Need info about defragging

I defrag my drive (D:) that my data is on that i burn onto DVDs. My question is that if the C drive also should be defragged before each writing of a DVD. I do not like to defrag often and I know it can shorten the lifetime of a drive if you do it often enough.

I would think that only the drive the data that needed to be burned needs to be defragged before a burn to avoid errors since most the stuff from the C drive is loaded into RAM already. Just want to check with you guys.

btw, I already did make a lot of DVDs by doing this method, and IF only defragging my D: drive is not enough, what is the likelyhood of the DVD+Rs getting errors down the road? I use Taiyo Yuden DVD+R 8x.

TIA

you only need to defrag once every six months unless you install uninstall and delete files constantly if so do it once every month…

i’d defrag your system drive once a month unless you’ve installed and uninstalled deleted or moved around a lot of files…then do so more often.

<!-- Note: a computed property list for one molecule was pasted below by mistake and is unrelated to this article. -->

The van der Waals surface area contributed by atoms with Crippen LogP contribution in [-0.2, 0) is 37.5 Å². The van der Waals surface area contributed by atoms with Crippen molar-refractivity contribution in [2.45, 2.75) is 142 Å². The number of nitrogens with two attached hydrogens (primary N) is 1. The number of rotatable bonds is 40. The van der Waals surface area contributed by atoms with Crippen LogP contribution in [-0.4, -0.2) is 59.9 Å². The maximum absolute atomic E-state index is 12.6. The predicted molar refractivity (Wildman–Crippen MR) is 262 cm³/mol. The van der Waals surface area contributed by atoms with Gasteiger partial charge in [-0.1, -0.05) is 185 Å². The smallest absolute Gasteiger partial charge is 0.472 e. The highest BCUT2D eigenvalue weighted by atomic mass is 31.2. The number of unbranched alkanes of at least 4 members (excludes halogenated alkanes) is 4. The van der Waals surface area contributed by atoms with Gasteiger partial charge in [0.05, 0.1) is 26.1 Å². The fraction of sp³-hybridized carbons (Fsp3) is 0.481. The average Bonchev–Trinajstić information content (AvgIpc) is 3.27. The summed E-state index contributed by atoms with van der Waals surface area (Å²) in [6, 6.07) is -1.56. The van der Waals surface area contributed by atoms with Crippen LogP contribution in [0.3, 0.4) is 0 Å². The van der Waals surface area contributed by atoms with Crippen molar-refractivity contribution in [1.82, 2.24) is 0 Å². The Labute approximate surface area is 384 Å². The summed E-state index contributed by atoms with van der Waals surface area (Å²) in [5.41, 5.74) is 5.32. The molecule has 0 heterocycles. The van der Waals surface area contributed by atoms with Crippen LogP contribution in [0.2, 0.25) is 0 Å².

the drive with the temp files for your burning programs and the dvd files themselves, i’d defrag whenever you’ve deleted/added quite a bit of data or every 5 or 6 burns (just to keep those temporary dvd files in check)

I’m hesitant to even give any sort of timeframe or number of burns before defragging as the opinions on this cary widely.

there was recently a VERY heated thread about defragging.

personally, I’m of the opinion that the more you defrag the better. theoretically I guess all that work isn’t good on your drive, but i’d rather have a drive that is in its peak condition but might not last quite as long than sacrificing current performance for longevity of the drive.

First of all, get you a good defrag tool. M$ windoze defrag is not the best one out there and never been. I use Diskeeper.
But even more important is a good registry cleaner if you wan’t your system running at top notch.

Defrag intervals depends on many factors as already mentioned above. Users that download and install a lot should run defrag at least once a mounth IMO. Clean your temp folder regularly.